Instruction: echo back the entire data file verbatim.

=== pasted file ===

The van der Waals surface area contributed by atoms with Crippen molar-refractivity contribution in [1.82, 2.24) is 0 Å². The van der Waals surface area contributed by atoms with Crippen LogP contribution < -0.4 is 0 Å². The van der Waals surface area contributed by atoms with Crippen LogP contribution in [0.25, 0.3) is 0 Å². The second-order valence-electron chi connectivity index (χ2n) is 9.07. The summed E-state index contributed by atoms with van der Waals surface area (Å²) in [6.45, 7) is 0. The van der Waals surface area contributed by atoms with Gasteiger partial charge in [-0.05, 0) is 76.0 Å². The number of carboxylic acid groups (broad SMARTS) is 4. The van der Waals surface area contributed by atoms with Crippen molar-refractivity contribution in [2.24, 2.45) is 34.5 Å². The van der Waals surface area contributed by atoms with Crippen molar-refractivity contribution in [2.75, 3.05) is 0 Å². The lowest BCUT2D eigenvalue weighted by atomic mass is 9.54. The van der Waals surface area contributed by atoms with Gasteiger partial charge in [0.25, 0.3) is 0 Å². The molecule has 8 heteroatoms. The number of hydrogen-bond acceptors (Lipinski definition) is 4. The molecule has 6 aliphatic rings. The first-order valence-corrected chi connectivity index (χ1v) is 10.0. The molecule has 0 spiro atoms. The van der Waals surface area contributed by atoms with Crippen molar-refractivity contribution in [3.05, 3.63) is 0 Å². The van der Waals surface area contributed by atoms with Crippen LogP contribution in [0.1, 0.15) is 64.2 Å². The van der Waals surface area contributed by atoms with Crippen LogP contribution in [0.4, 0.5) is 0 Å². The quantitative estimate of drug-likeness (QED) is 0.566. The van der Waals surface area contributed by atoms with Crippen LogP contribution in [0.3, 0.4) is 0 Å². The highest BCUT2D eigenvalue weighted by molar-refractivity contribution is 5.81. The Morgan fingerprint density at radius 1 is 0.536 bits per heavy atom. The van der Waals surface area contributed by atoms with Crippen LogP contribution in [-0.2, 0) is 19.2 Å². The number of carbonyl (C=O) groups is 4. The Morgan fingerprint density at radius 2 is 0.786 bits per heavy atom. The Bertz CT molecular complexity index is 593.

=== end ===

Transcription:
The van der Waals surface area contributed by atoms with Crippen molar-refractivity contribution in [1.82, 2.24) is 0 Å². The van der Waals surface area contributed by atoms with Crippen LogP contribution < -0.4 is 0 Å². The van der Waals surface area contributed by atoms with Crippen LogP contribution in [0.25, 0.3) is 0 Å². The second-order valence-electron chi connectivity index (χ2n) is 9.07. The summed E-state index contributed by atoms with van der Waals surface area (Å²) in [6.45, 7) is 0. The van der Waals surface area contributed by atoms with Gasteiger partial charge in [-0.05, 0) is 76.0 Å². The number of carboxylic acid groups (broad SMARTS) is 4. The van der Waals surface area contributed by atoms with Crippen molar-refractivity contribution in [2.24, 2.45) is 34.5 Å². The van der Waals surface area contributed by atoms with Crippen molar-refractivity contribution in [2.75, 3.05) is 0 Å². The lowest BCUT2D eigenvalue weighted by atomic mass is 9.54. The van der Waals surface area contributed by atoms with Gasteiger partial charge in [0.25, 0.3) is 0 Å². The molecule has 8 heteroatoms. The number of hydrogen-bond acceptors (Lipinski definition) is 4. The molecule has 6 aliphatic rings. The first-order valence-corrected chi connectivity index (χ1v) is 10.0. The molecule has 0 spiro atoms. The van der Waals surface area contributed by atoms with Crippen molar-refractivity contribution in [3.05, 3.63) is 0 Å². The van der Waals surface area contributed by atoms with Crippen LogP contribution in [0.1, 0.15) is 64.2 Å². The van der Waals surface area contributed by atoms with Crippen LogP contribution in [0.4, 0.5) is 0 Å². The quantitative estimate of drug-likeness (QED) is 0.566. The van der Waals surface area contributed by atoms with Crippen LogP contribution in [0.3, 0.4) is 0 Å². The highest BCUT2D eigenvalue weighted by molar-refractivity contribution is 5.81. The Morgan fingerprint density at radius 1 is 0.536 bits per heavy atom. The van der Waals surface area contributed by atoms with Crippen LogP contribution in [-0.2, 0) is 19.2 Å². The number of carbonyl (C=O) groups is 4. The Morgan fingerprint density at radius 2 is 0.786 bits per heavy atom. The Bertz CT molecular complexity index is 593.